You can take away several things from the report. One is to wonder why the state attorney’s office declined to prosecute Williams. Another, though, is to understand that without the Office of Inspector General the taxpayers of Riviera Beach never would have known about this.

The county commission created the office in 2009, as part of ethics reform following the guilty pleas of three commissioners to corruption charges. Fourteen cities are challenging the method of paying for the office. A judge heard arguments in August.

Boca Raton and Delray Beach remain parties to the lawsuit. Even at this point, the cities could make a positive statement by withdrawing from the lawsuit and paying their share of the office’s cost. More than 70 percent of voters in Boca and Delray demanded that the office provide oversight and pay for it. Delray especially has benefited from that oversight, which allows not just employees but residents to make complaints. As we just saw, sometimes the office tells a city’s top officials something they didn’t know—or didn’t want the public to know.

And in that vein…

Speaking of public corruption, the trial of former Delray Beach City Commissioner Angeleta Gray has been delayed from Friday until April.

Gray is charged with one count of violating the county’s ethics code and one count of conspiracy. In December 2013, Gray voted to approve a contract that, investigators said, would have benefited another former commissioner, Alberta McCarthy.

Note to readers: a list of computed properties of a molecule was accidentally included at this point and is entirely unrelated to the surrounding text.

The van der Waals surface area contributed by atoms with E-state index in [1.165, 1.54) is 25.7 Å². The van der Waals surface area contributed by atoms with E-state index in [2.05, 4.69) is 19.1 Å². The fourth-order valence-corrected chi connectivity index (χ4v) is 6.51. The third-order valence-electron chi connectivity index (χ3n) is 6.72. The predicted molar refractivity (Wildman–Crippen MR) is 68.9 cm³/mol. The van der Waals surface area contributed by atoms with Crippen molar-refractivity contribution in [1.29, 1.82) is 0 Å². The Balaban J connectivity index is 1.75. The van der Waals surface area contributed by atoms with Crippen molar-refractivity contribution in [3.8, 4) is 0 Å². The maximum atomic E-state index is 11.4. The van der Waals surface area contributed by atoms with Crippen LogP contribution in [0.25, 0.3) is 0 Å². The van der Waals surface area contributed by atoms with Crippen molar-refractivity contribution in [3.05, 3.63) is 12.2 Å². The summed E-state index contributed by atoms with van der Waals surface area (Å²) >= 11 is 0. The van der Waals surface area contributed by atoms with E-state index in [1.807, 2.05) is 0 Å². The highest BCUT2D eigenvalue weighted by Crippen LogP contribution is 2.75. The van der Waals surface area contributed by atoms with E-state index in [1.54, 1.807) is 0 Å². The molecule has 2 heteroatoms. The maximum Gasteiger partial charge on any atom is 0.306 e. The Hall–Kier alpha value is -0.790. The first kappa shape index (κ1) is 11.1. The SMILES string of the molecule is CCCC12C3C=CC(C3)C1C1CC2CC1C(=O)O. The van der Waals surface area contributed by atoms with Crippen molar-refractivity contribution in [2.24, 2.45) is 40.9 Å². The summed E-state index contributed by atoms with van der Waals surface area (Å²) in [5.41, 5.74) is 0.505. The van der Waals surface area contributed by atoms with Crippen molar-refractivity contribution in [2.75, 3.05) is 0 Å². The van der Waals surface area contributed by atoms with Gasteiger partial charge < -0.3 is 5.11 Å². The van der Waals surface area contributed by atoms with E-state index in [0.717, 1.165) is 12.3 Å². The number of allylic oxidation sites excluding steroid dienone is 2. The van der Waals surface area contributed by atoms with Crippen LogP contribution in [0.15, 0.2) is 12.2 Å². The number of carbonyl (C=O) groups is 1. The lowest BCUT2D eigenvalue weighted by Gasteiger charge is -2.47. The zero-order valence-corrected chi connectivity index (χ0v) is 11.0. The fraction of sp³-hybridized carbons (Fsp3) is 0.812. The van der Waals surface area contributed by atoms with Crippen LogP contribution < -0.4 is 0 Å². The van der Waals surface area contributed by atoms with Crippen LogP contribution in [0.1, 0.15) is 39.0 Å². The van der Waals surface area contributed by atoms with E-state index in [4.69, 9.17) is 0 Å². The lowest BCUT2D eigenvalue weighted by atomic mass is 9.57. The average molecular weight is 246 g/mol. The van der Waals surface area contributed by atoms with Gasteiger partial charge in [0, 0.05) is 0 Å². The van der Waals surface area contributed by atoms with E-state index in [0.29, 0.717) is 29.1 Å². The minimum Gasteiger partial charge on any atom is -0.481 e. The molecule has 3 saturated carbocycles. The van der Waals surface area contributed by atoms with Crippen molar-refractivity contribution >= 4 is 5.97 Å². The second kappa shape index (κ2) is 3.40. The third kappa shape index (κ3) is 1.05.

Before the vote, McCarthy allegedly paid down roughly $1,200 of a loan that Gray had taken out. According to the state attorney’s office, there was no talk of Gray repaying McCarthy, who also faces the same two criminal charges. McCarthy was campaign manager for Gray’s failed reelection campaign last year. A trial in April would come one year after prosecutors filed the charges.

Vape update

On Tuesday, I wrote (link here) that the Delray Beach City Commission would discuss an ordinance to regulate e-cigarettes—they give off vapor, not smoke—under the Florida Clean Indoor Air Act. The ordinance passed 4-0. The ordinance will take effort if it the commission approves it on second reading, probably in two weeks.


You can email Randy Schultz at randy@bocamag.com

For more City Watch blogs, click here.About the Author

Randy Schultz was born in Hartford, Conn., and graduated from the University of Tennessee in 1974. He has lived in South Florida since then, and in Boca Raton since 1985. Schultz spent nearly 40 years in daily journalism at the Miami Herald and Palm Beach Post, most recently as editorial page editor at the Post. His wife, Shelley, is director of The Learning Network at Pine Crest School. His son, an attorney, and daughter-in-law and three grandchildren also live in Boca Raton. His daughter is a veterinarian who lives in Baltimore.